Donald Trump. Waa. Jerusalem. Waa. Palestinians. Waa. This is how I, and I have a sneaking suspicion, most others, have seen the coverage of President Trump's decision to recognise Jerusalem as Israel's capital. Anyone who knows anything about what I think will know that I find Trump to be a boorish joke. He is the result of the race to the bottom in political discourse. When politicians, for many years, thought that voters were too stupid to understand the oh-so-complex ideas they were espousing, they set the scene for Mr Trump. Here he came, speaking out on taboo subjects and raging at the Establishment that has left so many behind in semi-legible tweets.

If I were American, I would not have voted for him, but neither would I have voted for Mrs Clinton, who I believe spends her time now wallowing in self-pity. It really was a choice of a rock or a hard place.

As it has transpired, Trump is not much different to his predecessors, Obama included. He promised so much to his supporters and has delivered very little. Where is the famous wall? The migration ban? Why does the Obamacare programme still exist? You would have to have been pretty gullible to have believed even half of what he promised, this is the nature of representative democracy, but people still do it at every election anyway. Who knows whether the next 'outrage' or scandal will bring him down.

Even so, the recognition of Jerusalem as the Israeli capital, perhaps the first really interesting act of his presidency, will probably turn out to be the right thing to do.

There is the throne of David

It may sound clichéd but Jerusalem, the Holy City, is steeped in history. Medieval maps of the world showed Jerusalem as being at the centre of the world, and for much of history, it has been.

It is one of the holiest sites for Christians, Jews And Muslims and has caught the imaginations of millions down the centuries. This is the City of David, where Christ went to die for our sins. This was the target of many of the crusades, a jewel so marvellous that emperors, kings and peasants alike marched across half of Europe to take it back.

When, one hundred years ago today (September 9, 1917), the then Ottoman-ruled city surrendered to General Allenby, he entered on foot, saying that Christ had walked in and so would he. David Lloyd George called it "a Christmas present for the British people", not as other cities that had been captured by Imperial forces but as the holiest city in the Christian world. I've no doubt that Jews and Muslims have their own stories about this unique place.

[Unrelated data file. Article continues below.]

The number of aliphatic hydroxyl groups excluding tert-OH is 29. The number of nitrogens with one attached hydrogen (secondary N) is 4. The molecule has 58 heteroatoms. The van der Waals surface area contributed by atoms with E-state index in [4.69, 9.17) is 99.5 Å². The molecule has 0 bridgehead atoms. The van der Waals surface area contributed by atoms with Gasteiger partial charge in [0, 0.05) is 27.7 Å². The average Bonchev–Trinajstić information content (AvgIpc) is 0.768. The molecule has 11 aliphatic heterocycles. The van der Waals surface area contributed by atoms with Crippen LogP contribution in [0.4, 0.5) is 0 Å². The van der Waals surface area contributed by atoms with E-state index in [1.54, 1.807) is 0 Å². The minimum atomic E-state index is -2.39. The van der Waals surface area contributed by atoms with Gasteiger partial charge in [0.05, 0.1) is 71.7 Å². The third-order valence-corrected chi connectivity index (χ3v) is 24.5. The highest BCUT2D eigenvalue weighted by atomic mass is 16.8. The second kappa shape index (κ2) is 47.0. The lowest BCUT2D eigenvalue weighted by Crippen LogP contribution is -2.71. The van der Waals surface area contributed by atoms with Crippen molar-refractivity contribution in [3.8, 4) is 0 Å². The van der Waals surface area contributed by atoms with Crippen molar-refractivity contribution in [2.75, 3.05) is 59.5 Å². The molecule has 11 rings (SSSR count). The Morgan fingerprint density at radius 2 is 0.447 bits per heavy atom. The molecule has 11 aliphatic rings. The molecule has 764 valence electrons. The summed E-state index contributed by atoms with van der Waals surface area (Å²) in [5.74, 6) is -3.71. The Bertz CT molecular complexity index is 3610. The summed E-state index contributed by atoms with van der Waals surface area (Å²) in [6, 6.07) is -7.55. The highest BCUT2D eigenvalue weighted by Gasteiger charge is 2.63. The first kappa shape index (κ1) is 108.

I won't go into the history of Jerusalem since 1947, there are some excellent histories on this and I could not do it justice. I am as touched as the next person at the sight of bombs raining down on Gaza, I also think it futile to launch a few missiles over the border in order to stop Hamas attacks that are probably calculated to elicit such a response.

I am, however, also a firm supporter of the State of Israel. Whatever your position on the existence of Israel, and there are some who think that, in 1945, the survivors of the Holocaust (who most countries did not wish to welcome) should not have been given a place to call home, we are where we are. The arguments for Israel's right to exist are best set out in Alan Dershowitz's 2003 work The Case for Israel. I am under no illusions the Israelis have done wrong, but nor do I have romantic ideas of Palestinians who would see the destruction of the Jewish state and have been as uncompromising as the Israelis. Indeed, I find it hard to understand how anyone can continue to argue against the right of Israel to exist.

There have been mistakes, certainly, but it is the one country in the Middle East that successfully demonstrates the values that we Westerners claim to adore. Arabs are freer there than anywhere else in the region, in a way that Jewish people (and many others, including homosexuals and women) would not be in the Palestinian territories, even if Israel's self-righteous opponents would argue otherwise. It would be foolish to oppose that one success of western involvement in the region.

Jerusalem the golden

To the location of the US embassy then. It is odd that embassies are located in Tel Aviv, when the Knesset (Israeli parliament) is based in Jerusalem, as are the homes of the president and prime minister and the Supreme Court.

The Israelis call Jerusalem their capital, as do the Palestinians, but Britain and others continue with the foolish notion that an embassy must be maintained so many miles away from the centre of power. The British consulate in Jerusalem exists to; in the words of the Government's website, "provide consular assistance to British nationals in Jerusalem, West Bank and Gaza." I suppose we will continue to pretend that Tel Aviv is the Israeli capital, even if it does not make sense.

Almost everyone is certain that Trump's decision will lead to violence, as though everything the Palestinians do can be blamed on somebody else. Why should it be that we do not recognise reality? The Americans planned to do it years ago, they have only now got round to doing it, having held off for fear of violence.

Perhaps I am missing something but the status quo has not ensured peace in the region, ham-fisted attempts to establish a lasting settlement have come to nought, and still the bombs fall.

In the end, none of us can know what will happen as a result of the President's actions. We can hope it will end peacefully, but it may not. I think it might prove to be a step forward towards securing a lasting peace, and I hope that Britain will follow suit. It would strengthen our ties with a country that deserves our support and encapsulates the values that we claim to hold dear. I certainly hope I am right.